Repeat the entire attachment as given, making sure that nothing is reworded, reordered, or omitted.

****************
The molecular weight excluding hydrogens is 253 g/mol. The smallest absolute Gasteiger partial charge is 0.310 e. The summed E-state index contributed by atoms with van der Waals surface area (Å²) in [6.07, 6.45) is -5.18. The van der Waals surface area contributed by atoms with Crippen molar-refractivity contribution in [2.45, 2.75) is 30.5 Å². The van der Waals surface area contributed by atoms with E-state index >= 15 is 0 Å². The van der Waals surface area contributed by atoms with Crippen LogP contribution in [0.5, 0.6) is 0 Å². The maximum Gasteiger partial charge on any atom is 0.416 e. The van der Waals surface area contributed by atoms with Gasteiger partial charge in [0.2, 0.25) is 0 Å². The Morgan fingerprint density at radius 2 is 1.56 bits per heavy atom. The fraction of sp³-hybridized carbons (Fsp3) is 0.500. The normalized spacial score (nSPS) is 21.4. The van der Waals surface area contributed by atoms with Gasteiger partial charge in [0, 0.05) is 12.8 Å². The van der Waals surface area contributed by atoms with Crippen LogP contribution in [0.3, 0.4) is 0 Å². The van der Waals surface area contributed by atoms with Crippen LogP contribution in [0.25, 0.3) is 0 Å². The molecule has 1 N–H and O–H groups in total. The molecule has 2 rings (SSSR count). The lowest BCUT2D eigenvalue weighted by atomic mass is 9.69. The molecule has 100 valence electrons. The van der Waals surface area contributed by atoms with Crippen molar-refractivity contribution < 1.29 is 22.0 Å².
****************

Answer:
The molecular weight excluding hydrogens is 253 g/mol. The smallest absolute Gasteiger partial charge is 0.310 e. The summed E-state index contributed by atoms with van der Waals surface area (Å²) in [6.07, 6.45) is -5.18. The van der Waals surface area contributed by atoms with Crippen molar-refractivity contribution in [2.45, 2.75) is 30.5 Å². The van der Waals surface area contributed by atoms with E-state index >= 15 is 0 Å². The van der Waals surface area contributed by atoms with Crippen LogP contribution in [0.5, 0.6) is 0 Å². The maximum Gasteiger partial charge on any atom is 0.416 e. The van der Waals surface area contributed by atoms with Gasteiger partial charge in [0.2, 0.25) is 0 Å². The Morgan fingerprint density at radius 2 is 1.56 bits per heavy atom. The fraction of sp³-hybridized carbons (Fsp3) is 0.500. The normalized spacial score (nSPS) is 21.4. The van der Waals surface area contributed by atoms with Gasteiger partial charge in [0, 0.05) is 12.8 Å². The van der Waals surface area contributed by atoms with Crippen LogP contribution in [0.3, 0.4) is 0 Å². The van der Waals surface area contributed by atoms with Crippen LogP contribution in [0.25, 0.3) is 0 Å². The molecule has 1 N–H and O–H groups in total. The molecule has 2 rings (SSSR count). The lowest BCUT2D eigenvalue weighted by atomic mass is 9.69. The molecule has 100 valence electrons. The van der Waals surface area contributed by atoms with Crippen molar-refractivity contribution < 1.29 is 22.0 Å².